The survey also showed that 20.6 per cent women were shown sexual pictures forcefully, while 18.5 per cent were harassed by men who flashed themselves before them. Besides, almost 10.5 per cent women were forced upon to do something sexual.

Kaviraj Singh, secretary general, Indian National Bar Association, says, “Sexual harassment at workplace is an extension of violence in everyday life and is discriminatory and exploitative. It seriously prejudices women’s right to life and livelihood.”

The survey that studied responses from 6,047 people, of which 78 per cent were female and 22 per cent male, revealed that workplace sexual harassment is not just limited to interactions between the male bosses and female bosses, but can occur between any co-workers.

The survey also stated that 50.7 per cent female staff were subject to harassment online through social networking. In addition, 93.5 per cent of the surveyors agreed that harassment occurs in schools, colleges and society too, besides workplaces.

On the sections of society that could help fight such harassment, the survey reported that 92.4 per cent participants felt that parents, teachers, counsellors, society and administrators need to act strictly to stop harassment, while 84.7 per cent felt that the student body could do something.

Suggesting the best possible way in this regard, Adil Malia, group president-HR, Essar, says, “We need to feel ashamed of this corporate maleficence. It’s high time we initiate collective social action to prevent sexual harassment of women at workplace. Legal deterrence has limited impact where 68 per cent women do not even report sexual harassment at their workplaces. The problem is with the character and mind-models of some of our colleagues and we need collective attention and social action to overcome the same.”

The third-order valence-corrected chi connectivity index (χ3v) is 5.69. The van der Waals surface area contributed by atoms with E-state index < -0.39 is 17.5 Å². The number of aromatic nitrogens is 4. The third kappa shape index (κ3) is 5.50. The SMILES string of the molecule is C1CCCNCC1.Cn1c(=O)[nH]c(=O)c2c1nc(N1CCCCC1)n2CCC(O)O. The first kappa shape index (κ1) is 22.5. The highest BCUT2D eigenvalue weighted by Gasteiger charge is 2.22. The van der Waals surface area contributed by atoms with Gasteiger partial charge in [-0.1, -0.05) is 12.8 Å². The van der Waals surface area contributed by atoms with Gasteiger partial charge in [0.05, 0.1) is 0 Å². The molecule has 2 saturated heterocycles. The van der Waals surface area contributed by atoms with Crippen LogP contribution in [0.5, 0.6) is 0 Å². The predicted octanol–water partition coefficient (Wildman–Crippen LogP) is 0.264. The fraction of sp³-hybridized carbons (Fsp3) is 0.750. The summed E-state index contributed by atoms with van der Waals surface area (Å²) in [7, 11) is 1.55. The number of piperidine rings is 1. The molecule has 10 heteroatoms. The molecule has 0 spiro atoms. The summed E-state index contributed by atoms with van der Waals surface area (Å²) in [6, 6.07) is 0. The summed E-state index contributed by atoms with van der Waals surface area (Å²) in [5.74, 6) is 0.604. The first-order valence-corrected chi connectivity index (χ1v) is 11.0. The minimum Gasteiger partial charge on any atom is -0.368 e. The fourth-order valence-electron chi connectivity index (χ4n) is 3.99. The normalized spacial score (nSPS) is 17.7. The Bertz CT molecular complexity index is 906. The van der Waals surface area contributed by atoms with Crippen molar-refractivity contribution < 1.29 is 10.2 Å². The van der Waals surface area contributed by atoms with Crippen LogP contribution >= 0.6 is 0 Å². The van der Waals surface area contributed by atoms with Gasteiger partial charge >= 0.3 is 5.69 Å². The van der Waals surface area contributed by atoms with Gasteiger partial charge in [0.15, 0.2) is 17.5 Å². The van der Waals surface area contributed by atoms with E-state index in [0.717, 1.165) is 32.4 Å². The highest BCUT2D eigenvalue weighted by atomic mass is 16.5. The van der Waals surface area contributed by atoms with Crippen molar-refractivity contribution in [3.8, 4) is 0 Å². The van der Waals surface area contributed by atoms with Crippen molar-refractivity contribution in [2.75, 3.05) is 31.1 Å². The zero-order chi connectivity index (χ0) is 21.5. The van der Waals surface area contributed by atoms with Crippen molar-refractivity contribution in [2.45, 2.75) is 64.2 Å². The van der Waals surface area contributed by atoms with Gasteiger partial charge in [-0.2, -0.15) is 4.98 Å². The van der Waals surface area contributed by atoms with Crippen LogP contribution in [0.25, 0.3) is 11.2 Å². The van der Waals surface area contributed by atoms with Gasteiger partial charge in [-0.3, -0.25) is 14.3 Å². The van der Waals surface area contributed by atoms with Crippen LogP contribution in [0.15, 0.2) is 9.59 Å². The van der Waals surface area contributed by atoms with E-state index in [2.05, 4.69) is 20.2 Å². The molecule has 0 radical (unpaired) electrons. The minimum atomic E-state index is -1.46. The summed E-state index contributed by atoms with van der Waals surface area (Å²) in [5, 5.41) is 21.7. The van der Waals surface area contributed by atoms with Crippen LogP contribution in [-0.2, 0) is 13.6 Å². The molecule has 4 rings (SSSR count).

© 2016 HR Katha
Last modified on Friday, 06 January 2017

1 comment

  • Comment Link Peter de Jager Friday, 06 January 2017 posted by Peter de Jager

    Greetings - The issue of sexual harassment in the workplace, is a problem that must be met on two fronts.

    - Avoidance. There's needs to be a mental change in the thinking of those with power who consider other people to be prey to their baser instincts. --- this is a long term societal change.

    - Correction. WHEN an incident of abuse is reported to HR? Then HR MUST respond to this with their full attention. People who sexually harass, or bully their employees must be punished, and be seen to be punished.

    *IF* this does not happen? Then the organization in question is not serious about changing the culture of their work environment and should stop pretending that they care about this topic.

    This is one of those problems that is ONLY solvable if those in the positions of power are intent on solving it.

    HR is the one profession well positioned to make a difference in this area - if they do not? Then they have chosen the wrong profession.